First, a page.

Plastic surgery has long become a staple across much of Hollywood's talent. What began many decades ago (dating back to the 1930s) as a minor trend has now become an almost absolute necessity in the eyes of many men and women who aspire to grace our screens well into their golden years. That said, one Academy member thinks actress Patricia Arquette's recent success for her role in Richard Linklater's Boyhood may be linked to the now-common practice, or in Arquette's case, her lack thereof.

The latest article in THR's ongoing series featuring conversations with Oscar voters as we approach the 87th Academy Awards, found the topic of plastic surgery to be at the forefront of the discussion when talking about Arquette's recent run of "good luck." Not only that, the anonymous interviewee seems utterly convinced that the actress' potential for bringing home the golden statuette is directly tied to her willingness to choose not to go under the knife. Here's what the interviewee had to say:
She gets points for working on a film for 12 years and bonus points for having no work done during the 12 years. If she had had work done during the 12 years, she would not be collecting these statues. It's a bravery reward. It says, "You're braver than me. You didn't touch your face for 12 years. Way to freakin' go!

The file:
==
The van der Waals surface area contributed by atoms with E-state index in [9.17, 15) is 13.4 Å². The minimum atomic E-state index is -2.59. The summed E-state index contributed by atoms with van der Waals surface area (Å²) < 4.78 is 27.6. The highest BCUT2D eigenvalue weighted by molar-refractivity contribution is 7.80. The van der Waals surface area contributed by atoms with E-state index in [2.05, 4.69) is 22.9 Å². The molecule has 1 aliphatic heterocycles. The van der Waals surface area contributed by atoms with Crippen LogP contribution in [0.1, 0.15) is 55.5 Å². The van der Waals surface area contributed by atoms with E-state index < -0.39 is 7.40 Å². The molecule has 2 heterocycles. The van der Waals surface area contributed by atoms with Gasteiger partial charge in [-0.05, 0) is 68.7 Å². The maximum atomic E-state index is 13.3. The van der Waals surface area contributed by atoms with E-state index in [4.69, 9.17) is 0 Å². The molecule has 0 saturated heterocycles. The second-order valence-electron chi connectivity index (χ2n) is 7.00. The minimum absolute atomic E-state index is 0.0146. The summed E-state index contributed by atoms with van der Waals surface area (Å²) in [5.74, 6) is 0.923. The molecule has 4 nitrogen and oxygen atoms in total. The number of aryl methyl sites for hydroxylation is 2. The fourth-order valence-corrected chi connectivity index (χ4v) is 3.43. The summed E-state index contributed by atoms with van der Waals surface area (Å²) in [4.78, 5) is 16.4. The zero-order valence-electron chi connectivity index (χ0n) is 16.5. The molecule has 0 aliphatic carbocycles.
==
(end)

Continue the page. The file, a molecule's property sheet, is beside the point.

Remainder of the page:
We realize the above is only one Academy voter's opinion, but it likely echoes a sentiment revolving around the importance of plastic surgery in present day Hollywood. While I could see how it plays into Arquette's situation, I tend to believe her performance in Boyhood, first and foremost, is the leading factor in her already winning her numerous Best Supporting Actress awards. The fact that she could be experiencing an extra boost from her opting to avoid messing with her face only serves as an added bonus.
There were a couple other great performances recognized by the Academy for this year's Supporting Actress; I'm thinking of Emma Stone for her role in Birdman or (The Unexpected Virtue of Ignorance) and Laura Dern for Wild. While both were very good, neither of them got to the depths that Arquette was able to reach, due to the nature of Linklater's film. At a foundational level, Boyhood connects as a very human story, told in an unconventional way, allowing actors to age on the screen. That in itself gave her a leg up, but it could only take her so far. It was her ability to embody and bring to life the character that made it a "stand-out" performance, not her lack of plastic surgery.

That said, it would be refreshing to see Patricia Arquette's beautiful and naturally-aging face spark a new Hollywood trend.

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